Taylor wrote: "Missing tissue included a band of ridged mucosa located at the junction of true penile skin with smooth preputial mucosa. This ridged band contains more Meissner's corpuscles than does the smooth mucosa and exhibits features of specialized sensory mucosa." (1)
Taylor described this area as being intensely vascular and highly innervated and containing a high concentration of Meissner's corpuscles. These corpuscles are nerve endings responsible for sensitivity to light touch.
|Photo by deviantArt user ~tottus, used with kind permission - illustrates the ridged band|
sensitive to ﬁne touch than the glans of the uncircumcised penis. The transitional region from the external to the internal prepuce is the most sensitive region of the uncircumcised penis and more sensitive than the most sensitive region of the circumcised penis. Circumcision ablates the most sensitive parts of the penis." (2)
With such strong conclusions, one would expect these two studies to at least be strongly mentioned in the recent 2012 American Academy of Pediatricians Policy Statement on Circumcision. However, it's interesting that the statement made no mention whatsoever of the anatomy of the foreskin (ignoring Taylor's studies), and they reduced Sorrells' study to this cryptic paragraph:
"There is fair evidence that men circumcised as adults demonstrate a higher threshold for light touch sensitivity with a static monofilament compared with uncircumcised men; these findings failed to attain statistical significance for most locations on the penis, however, and it is unclear that sensitivity to static monofilament (as opposed to dynamic stimulus) has any relevance to sexual satisfaction." (3)
It seems to me that this paragraph purposely obscured the intention and significance of Sorrells' study, when a more responsible (and unbiased) task force could at least have acknowledged the scope of the study and indicated the need for further studies to either confirm or disprove those conclusions.
Two circumcision advocates, Brian Morris (a molecular biologist) and Jake Waskett (a computer programmer), tried to discredit Sorrells study (4), but in doing so they committed two evident and obvious mistakes:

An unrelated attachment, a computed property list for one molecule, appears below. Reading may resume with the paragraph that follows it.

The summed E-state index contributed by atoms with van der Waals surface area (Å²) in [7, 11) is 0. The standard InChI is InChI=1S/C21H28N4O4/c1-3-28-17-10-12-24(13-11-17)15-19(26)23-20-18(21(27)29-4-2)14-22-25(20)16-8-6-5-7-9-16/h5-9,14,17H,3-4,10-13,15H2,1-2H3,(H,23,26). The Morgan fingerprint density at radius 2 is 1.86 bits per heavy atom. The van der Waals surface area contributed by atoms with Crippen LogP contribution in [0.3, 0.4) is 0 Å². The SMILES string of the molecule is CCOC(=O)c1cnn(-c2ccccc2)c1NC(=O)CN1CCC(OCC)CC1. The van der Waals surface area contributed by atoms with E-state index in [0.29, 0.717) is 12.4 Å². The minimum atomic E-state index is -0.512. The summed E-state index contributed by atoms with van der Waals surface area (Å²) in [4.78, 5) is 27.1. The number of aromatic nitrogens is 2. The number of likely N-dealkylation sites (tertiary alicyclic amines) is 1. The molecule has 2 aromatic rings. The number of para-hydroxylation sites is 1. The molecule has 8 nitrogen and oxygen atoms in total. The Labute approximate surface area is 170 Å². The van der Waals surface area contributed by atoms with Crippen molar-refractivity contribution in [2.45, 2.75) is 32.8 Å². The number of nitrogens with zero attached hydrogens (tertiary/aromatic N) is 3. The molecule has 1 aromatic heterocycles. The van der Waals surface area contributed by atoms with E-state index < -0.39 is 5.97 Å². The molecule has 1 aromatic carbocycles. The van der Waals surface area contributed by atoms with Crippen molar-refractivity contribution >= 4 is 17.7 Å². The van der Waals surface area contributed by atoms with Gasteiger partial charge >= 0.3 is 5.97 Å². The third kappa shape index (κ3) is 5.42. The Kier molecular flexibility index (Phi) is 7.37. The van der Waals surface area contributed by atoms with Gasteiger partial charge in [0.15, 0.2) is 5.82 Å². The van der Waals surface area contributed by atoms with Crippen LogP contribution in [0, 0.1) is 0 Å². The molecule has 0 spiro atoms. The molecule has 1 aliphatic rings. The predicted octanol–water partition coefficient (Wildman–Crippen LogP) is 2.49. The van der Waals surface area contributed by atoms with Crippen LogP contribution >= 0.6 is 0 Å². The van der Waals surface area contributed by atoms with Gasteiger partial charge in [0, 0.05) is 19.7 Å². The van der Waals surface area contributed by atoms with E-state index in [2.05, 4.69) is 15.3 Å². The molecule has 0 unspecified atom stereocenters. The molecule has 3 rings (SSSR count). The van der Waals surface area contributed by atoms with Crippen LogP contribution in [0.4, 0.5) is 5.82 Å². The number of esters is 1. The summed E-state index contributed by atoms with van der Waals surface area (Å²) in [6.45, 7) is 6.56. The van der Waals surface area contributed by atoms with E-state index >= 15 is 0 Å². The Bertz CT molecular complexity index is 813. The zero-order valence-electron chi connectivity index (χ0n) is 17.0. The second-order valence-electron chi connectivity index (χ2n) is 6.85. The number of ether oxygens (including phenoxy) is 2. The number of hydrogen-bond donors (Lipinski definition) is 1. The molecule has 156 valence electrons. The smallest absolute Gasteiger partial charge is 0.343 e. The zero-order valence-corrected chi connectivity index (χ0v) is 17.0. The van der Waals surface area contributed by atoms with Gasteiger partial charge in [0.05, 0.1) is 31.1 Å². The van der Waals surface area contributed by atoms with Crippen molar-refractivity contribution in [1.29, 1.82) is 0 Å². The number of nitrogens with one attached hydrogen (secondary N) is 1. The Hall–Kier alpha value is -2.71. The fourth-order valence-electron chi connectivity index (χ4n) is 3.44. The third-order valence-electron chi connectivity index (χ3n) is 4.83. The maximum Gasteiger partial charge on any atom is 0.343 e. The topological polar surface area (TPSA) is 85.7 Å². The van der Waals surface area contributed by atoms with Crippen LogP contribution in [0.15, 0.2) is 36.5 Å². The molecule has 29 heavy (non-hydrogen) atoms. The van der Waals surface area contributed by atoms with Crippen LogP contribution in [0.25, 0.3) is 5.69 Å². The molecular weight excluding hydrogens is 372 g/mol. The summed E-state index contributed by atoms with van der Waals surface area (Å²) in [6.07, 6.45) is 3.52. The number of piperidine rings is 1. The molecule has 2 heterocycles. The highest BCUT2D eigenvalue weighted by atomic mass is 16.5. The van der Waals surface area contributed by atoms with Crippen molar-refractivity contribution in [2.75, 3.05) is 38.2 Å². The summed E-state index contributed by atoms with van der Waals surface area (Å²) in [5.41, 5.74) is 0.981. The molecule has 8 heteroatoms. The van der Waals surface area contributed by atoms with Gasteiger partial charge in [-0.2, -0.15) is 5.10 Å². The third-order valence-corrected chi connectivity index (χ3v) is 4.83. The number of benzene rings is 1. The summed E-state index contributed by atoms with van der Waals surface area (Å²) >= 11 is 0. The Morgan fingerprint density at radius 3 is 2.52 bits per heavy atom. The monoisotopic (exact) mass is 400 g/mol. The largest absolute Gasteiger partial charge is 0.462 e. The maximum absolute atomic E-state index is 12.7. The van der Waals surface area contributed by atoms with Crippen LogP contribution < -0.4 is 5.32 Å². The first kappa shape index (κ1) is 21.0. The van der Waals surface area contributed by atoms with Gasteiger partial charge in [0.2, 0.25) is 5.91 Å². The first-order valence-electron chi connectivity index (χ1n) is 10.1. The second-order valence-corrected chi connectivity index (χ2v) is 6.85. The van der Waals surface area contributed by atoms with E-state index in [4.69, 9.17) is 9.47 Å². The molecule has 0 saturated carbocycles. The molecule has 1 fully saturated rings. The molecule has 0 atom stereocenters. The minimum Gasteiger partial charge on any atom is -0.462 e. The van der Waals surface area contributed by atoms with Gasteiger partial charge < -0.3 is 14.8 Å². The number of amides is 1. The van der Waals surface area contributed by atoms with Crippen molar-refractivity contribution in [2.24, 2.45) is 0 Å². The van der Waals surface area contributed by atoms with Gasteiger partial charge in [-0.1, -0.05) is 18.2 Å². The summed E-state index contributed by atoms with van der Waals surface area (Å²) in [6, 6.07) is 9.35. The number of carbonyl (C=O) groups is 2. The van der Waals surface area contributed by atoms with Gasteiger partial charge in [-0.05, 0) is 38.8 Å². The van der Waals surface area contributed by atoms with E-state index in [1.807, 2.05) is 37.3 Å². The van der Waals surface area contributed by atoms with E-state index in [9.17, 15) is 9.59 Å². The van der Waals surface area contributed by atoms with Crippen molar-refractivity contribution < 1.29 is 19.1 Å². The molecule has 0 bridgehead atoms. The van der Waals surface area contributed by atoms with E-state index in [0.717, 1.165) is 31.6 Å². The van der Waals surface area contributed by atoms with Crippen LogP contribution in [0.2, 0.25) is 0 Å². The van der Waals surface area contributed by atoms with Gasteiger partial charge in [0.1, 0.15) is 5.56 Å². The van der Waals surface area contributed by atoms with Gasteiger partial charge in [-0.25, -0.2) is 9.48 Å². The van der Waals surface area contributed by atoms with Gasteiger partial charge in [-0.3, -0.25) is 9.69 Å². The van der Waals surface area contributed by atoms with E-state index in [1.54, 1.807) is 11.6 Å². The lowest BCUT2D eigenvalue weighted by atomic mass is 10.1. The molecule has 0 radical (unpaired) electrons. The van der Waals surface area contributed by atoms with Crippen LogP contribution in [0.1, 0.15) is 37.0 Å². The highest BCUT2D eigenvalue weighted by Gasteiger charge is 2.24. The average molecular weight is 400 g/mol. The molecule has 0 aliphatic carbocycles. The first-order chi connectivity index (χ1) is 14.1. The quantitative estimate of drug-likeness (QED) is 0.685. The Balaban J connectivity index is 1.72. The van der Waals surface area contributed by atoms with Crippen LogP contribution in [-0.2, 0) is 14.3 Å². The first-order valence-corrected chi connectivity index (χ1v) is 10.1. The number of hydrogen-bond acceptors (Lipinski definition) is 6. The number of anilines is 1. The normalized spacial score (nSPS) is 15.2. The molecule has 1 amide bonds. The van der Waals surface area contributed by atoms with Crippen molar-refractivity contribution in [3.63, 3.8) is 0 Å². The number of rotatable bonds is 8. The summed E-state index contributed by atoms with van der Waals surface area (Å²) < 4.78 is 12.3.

a) The most obvious mistake is explicitly expressed in this sentence which explains their readjustment of the data: "Positions 2–5 and 13–16 are not shown, as these are for the prepuce and thus not present on a circumcised penis." It's quite clear that you can't compare the differences between two organs (the circumcised and the intact penis) if you remove those parts that make them different.
b) The second mistake is to apply the Bonferroni method to the data. While this method is good to remove false positives, it often returns false negatives.
Back to the ridged band, if what's described by Taylor and Sorrells is accurate, every circumcision removes an area that is extremely sensitive, with a different type of sensitivity from that of the glans. Fleiss, in "What your doctor may not tell you about circumcision"(5) explains:
"Eversion and reversion of the foreskin during erection and sexual play cause the pleats of the ridged mucosa to expand and contract like the bellows of an accordion. This movement allows every surface of the pleats to come in contact with the rim of the glans. The unfolding and refolding of the ridged mucosa over the glans allows all the erotogenic nerve endings to be stimulated, increasing sexual pleasure."
Further in the book Fleiss also explains:
"The glans is nearly incapable of detecting light touch."
"The nerve receptors of the corona are designed to be stimulated through the medium of the foreskin. Direct stimulation of the glans of the intact penis is most pleasant when the stimulus mimics the moist, massaging action of the foreskin."
"The moving ring of pressure created by the lips of the foreskin and ridged mucosa stimulate the nerve receptors in the rim of the glans. While pleasurable stimulation of the frenulum and ridged mucosa is instantly perceived, sensation of the corona is slow and gradual. When fully stimulated, the erotic sensations felt in the corona are perceived as having a slow, warm and rich quality. As nice as this is, it hardly compares to the erotic sensations generated by the foreskin. Circumcised males have been robbed of a normal body part. They have also been robbed of a normal level of sexual sensation. Just as a person whose lips were amputated could never reallly appreciate the sensations that the lips can convey, so a circumcised male can never understand what his genitally intact friends experience. This helps explain why some circumcised males defend circumcision so vehemently. They have no idea what was taken from them and are psychologically unprepared to deal with their loss."
What this indicates is that the ridged band has both an active and a passive role. It actively stimulates the glans with circular pressure. Passively, it feels the fine touch -which the glans does not experience. The glans and the ridged band interact as part of the sexual system. Removing one of them causes the body to adapt to different circumstances, and reduces the array of sexual experiences and intensity available to the male.
Every circumcision removes the ridged band.
Morris L. Sorrells M.D. discusses the penile sensitivity tests he and other doctors conducted that studied circumcised and intact penises. They concluded that circumcision ablates the most sensitive parts of the penis.